3. Do web searches for failed companies, use RSS or subscribe to BBC, news services and so forth.
  4. Perhaps the most fruitful source will be to actually build a relationship with a number of IPs such as KSA Group. We have a number of such opportunities available most of the time. Companies that are in a CVA may also be open to offers. These businesses will be solvent but may still be keen for an investor or buyer as a way out. A CVA needs a lot of effort on the part of the directors and a proportion of them do fail.
  5. You could also contact several IP firms like Begbies Traynor, Grant Thornton or one or more of the big 4 accountancy firms. Tell them your target business types and send them a synopsis of what you are looking for. Every receiver, administrator or liquidator should market the assets or business they’re working with. So, if you get on their distribution list you will get early notice once they’re appointed.
  6. Try a called IP-BID. Its website is at

Soon, you will have a flow of opportunities coming in. Make sure to have some early discussion about what the issues are and the time frame the office holder is working to.

Evaluation of Targets

Once you have some business opportunities I would suggest using a careful evaluation method. You may wish to design your own mini due diligence approach to sift opportunities initially. NB this cannot replace proper due diligence if you decide to make an offer!

This should include obvious questions like:

  • What, or more likely WHO was the cause of the business failure?
  • Has the cause been addressed?
  • What is the market for its products?
  • Is there a profitable niche within the market place for the company?
  • Can it be viable if sales are lower and costs are reduced?
  • Is it within easy travelling time for you?
  • Is the existing management capable of running the company if you are not there 5 days a week? If not who will?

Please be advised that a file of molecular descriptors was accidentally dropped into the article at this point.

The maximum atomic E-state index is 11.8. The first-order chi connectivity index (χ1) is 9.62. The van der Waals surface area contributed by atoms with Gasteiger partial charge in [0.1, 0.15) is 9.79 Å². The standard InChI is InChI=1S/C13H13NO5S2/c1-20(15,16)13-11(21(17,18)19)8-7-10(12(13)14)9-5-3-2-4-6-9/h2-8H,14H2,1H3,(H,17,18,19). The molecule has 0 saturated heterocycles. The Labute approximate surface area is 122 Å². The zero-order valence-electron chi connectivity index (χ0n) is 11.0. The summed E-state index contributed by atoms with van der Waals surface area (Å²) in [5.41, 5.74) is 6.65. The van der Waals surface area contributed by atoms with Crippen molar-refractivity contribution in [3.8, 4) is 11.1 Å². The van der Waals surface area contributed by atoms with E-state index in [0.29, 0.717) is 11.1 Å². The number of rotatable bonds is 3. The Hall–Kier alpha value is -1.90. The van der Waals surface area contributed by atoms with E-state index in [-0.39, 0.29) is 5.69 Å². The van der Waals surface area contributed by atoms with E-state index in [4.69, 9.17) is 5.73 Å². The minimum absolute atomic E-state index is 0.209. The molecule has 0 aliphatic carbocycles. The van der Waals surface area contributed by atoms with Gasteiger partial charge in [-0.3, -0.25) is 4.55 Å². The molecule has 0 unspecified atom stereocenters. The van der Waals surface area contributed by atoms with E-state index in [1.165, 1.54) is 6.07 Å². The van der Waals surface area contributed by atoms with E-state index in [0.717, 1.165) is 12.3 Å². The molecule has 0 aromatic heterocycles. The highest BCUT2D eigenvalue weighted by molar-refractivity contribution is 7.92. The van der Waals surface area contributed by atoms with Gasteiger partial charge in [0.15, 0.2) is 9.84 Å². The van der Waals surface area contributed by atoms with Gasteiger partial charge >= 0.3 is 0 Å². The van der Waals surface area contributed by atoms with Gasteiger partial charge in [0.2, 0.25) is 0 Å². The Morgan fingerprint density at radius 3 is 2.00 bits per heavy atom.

• What are the business’s objectives, do they match yours (for example can it be rebuilt and make good returns)?
  • What is the EXIT strategy? Yes, I know you are thinking of buying it! But how would you plan to exit? Too many people get too attached to the deal and not the exit!
  • What are you buying? The assets? The name? The goodwill? The customer base?
  • Develop your own diligence list and then stick to assessing each opportunity this way. Don’t deviate from the planned target type, size and market, unless you have wide experience. So, if you identify a good opportunity that fits your criteria then move quickly.

What is the deal?

Is it a deal to buy the assets and goodwill? It’s very unlikely that you will buy the company or the debtor book, but you should consider work in progress, stock, assets (financed or unencumbered).

Then ask if the deal is one payment, deferred consideration or a mixture of upfront and deferred. It’s often possible to get a time to acquire deal. But the office holder will generally want a lump up front to cover their costs.

Get access quickly to do due diligence. This is a must! Walk around the business, feel it, touch it and ask lots of questions to anyone who will talk to you within the business.